So while I was sitting on a hillock of grass along the road, which was in fact somebody's property, the owner came out and approached me. You OK, he asked, which I thought was very nice, and I explained that I was just catching my breath. He said, Sure, I just wanted to check, and I used to be a bike mechanic so I thought I'd offer if you needed help. That was a bit of serendipity.

It's not flooding, no tornadoes, and it didn't snow. Rode 7 miles.

4/30/11 Week 17 // Miles this week: 7
//Miles 2nd quarter: 274 // miles this year: 585

Sunday, April 24, 2011

Clydesdale Easter

3/24/11 #237

Interesting article from Time: Why Exercise Won't Make You Thin. Quick summary: you're not in any way accurate at compensatory eating, and so you exercise and overeat.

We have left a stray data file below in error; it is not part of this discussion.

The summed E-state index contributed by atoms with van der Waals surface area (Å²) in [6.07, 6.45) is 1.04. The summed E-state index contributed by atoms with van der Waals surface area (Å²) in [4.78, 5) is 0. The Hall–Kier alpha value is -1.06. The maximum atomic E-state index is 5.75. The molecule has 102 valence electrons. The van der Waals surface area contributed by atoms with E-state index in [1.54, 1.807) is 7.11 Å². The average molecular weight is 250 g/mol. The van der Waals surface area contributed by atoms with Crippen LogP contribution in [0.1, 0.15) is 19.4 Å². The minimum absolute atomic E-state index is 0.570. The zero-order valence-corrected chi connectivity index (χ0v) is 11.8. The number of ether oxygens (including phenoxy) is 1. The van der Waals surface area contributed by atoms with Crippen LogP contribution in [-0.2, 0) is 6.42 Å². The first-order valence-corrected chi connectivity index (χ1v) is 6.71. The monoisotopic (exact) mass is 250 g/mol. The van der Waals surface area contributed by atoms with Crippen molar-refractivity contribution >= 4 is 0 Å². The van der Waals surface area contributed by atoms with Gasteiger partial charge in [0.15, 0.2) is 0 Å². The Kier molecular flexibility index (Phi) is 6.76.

Saturday, April 23, 2011

DC Bike Trip, Sterling, VA - Mount Vernon, VA

4/23/11 #238

4/22/11 Week 16 // Miles this week: 130
//Miles 2nd quarter: 267 // miles this year: 578

Just returned from a two-day bike trip which was prompted by a bit of winter cabin fever and the desire to go ride on relatively flat paved trails in warmer weather, and this trip delivered on the promise.

We departed Pittsburgh at 0600 and drove to DC, parking our van at 1130 in the parking lot of the Embassy Suites Hotel Dulles on Waxpool Road. We traveled southeast along the W&OD Trail, which was in excellent condition.

The W&OD Trail follows the right-of-way of a major overhead power line, so there's no canopy. The trail is not a straightaway as I had anticipated, but is an interesting path and a fun ride. On the western side of the trail there are several at-grade (which is to say, road-level) street crossings and in general local motorists were very cooperative. There are a few hills on the west side of the W&OD where the trail goes over major highways.

The W&OD trail is well signed and marked, certainly visitor-friendly. There are rest stations with water fountains, and there are a few electric air pumps along the trail. Very impressive.